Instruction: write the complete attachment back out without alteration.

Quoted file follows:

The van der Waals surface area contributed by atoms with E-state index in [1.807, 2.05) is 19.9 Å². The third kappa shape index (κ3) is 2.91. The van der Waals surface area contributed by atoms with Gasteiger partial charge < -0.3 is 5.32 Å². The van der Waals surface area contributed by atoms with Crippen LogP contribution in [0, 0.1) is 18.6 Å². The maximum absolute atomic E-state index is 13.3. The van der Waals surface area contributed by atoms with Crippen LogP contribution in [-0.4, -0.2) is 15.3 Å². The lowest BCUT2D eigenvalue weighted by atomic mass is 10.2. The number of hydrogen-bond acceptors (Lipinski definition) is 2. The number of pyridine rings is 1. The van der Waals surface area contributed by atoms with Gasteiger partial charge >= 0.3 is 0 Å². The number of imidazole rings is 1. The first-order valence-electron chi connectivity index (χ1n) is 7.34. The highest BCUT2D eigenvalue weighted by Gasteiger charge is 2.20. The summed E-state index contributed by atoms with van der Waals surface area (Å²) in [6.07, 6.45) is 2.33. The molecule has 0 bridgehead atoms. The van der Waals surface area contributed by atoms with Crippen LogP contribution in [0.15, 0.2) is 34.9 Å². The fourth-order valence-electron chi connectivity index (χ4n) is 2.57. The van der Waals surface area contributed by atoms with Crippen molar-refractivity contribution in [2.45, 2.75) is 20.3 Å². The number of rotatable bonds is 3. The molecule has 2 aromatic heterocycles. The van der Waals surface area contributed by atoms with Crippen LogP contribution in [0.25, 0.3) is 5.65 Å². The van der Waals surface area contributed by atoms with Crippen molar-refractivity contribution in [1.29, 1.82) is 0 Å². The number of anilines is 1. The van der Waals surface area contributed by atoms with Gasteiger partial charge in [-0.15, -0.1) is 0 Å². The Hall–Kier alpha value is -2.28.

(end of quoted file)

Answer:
The van der Waals surface area contributed by atoms with E-state index in [1.807, 2.05) is 19.9 Å². The third kappa shape index (κ3) is 2.91. The van der Waals surface area contributed by atoms with Gasteiger partial charge < -0.3 is 5.32 Å². The van der Waals surface area contributed by atoms with Crippen LogP contribution in [0, 0.1) is 18.6 Å². The maximum absolute atomic E-state index is 13.3. The van der Waals surface area contributed by atoms with Crippen LogP contribution in [-0.4, -0.2) is 15.3 Å². The lowest BCUT2D eigenvalue weighted by atomic mass is 10.2. The number of hydrogen-bond acceptors (Lipinski definition) is 2. The number of pyridine rings is 1. The van der Waals surface area contributed by atoms with Gasteiger partial charge >= 0.3 is 0 Å². The number of imidazole rings is 1. The first-order valence-electron chi connectivity index (χ1n) is 7.34. The highest BCUT2D eigenvalue weighted by Gasteiger charge is 2.20. The summed E-state index contributed by atoms with van der Waals surface area (Å²) in [6.07, 6.45) is 2.33. The molecule has 0 bridgehead atoms. The van der Waals surface area contributed by atoms with Crippen LogP contribution in [0.15, 0.2) is 34.9 Å². The fourth-order valence-electron chi connectivity index (χ4n) is 2.57. The van der Waals surface area contributed by atoms with Crippen molar-refractivity contribution in [2.45, 2.75) is 20.3 Å². The number of rotatable bonds is 3. The molecule has 2 aromatic heterocycles. The van der Waals surface area contributed by atoms with Crippen LogP contribution in [0.25, 0.3) is 5.65 Å². The van der Waals surface area contributed by atoms with Crippen molar-refractivity contribution in [1.29, 1.82) is 0 Å². The number of anilines is 1. The van der Waals surface area contributed by atoms with Gasteiger partial charge in [-0.15, -0.1) is 0 Å². The Hall–Kier alpha value is -2.28.